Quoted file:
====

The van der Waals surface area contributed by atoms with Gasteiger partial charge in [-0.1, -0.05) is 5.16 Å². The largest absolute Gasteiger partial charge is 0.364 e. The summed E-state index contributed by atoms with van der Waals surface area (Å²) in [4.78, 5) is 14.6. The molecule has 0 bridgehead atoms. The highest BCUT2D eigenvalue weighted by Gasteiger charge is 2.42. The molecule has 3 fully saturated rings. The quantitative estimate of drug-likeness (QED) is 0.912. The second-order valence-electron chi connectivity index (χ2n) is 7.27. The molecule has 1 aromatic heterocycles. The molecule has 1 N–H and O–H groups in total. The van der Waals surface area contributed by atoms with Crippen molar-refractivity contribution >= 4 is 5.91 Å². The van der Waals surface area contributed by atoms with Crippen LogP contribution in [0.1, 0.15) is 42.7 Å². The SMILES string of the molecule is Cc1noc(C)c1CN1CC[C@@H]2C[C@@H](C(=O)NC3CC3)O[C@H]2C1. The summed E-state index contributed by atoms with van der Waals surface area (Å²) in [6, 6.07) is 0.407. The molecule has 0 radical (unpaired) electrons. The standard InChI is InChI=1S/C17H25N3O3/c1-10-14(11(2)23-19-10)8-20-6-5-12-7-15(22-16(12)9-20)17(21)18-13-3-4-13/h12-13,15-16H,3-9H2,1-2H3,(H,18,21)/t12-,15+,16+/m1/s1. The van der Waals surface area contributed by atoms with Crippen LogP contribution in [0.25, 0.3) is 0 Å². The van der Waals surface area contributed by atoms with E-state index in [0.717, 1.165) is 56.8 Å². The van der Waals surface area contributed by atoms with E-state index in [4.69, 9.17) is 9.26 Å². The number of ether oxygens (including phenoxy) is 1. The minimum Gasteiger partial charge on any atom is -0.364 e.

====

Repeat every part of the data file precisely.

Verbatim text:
The van der Waals surface area contributed by atoms with Gasteiger partial charge in [-0.1, -0.05) is 5.16 Å². The largest absolute Gasteiger partial charge is 0.364 e. The summed E-state index contributed by atoms with van der Waals surface area (Å²) in [4.78, 5) is 14.6. The molecule has 0 bridgehead atoms. The highest BCUT2D eigenvalue weighted by Gasteiger charge is 2.42. The molecule has 3 fully saturated rings. The quantitative estimate of drug-likeness (QED) is 0.912. The second-order valence-electron chi connectivity index (χ2n) is 7.27. The molecule has 1 aromatic heterocycles. The molecule has 1 N–H and O–H groups in total. The van der Waals surface area contributed by atoms with Crippen molar-refractivity contribution >= 4 is 5.91 Å². The van der Waals surface area contributed by atoms with Crippen LogP contribution in [0.1, 0.15) is 42.7 Å². The SMILES string of the molecule is Cc1noc(C)c1CN1CC[C@@H]2C[C@@H](C(=O)NC3CC3)O[C@H]2C1. The summed E-state index contributed by atoms with van der Waals surface area (Å²) in [6, 6.07) is 0.407. The molecule has 0 radical (unpaired) electrons. The standard InChI is InChI=1S/C17H25N3O3/c1-10-14(11(2)23-19-10)8-20-6-5-12-7-15(22-16(12)9-20)17(21)18-13-3-4-13/h12-13,15-16H,3-9H2,1-2H3,(H,18,21)/t12-,15+,16+/m1/s1. The van der Waals surface area contributed by atoms with Crippen LogP contribution in [0.25, 0.3) is 0 Å². The van der Waals surface area contributed by atoms with E-state index in [0.717, 1.165) is 56.8 Å². The van der Waals surface area contributed by atoms with E-state index in [4.69, 9.17) is 9.26 Å². The number of ether oxygens (including phenoxy) is 1. The minimum Gasteiger partial charge on any atom is -0.364 e.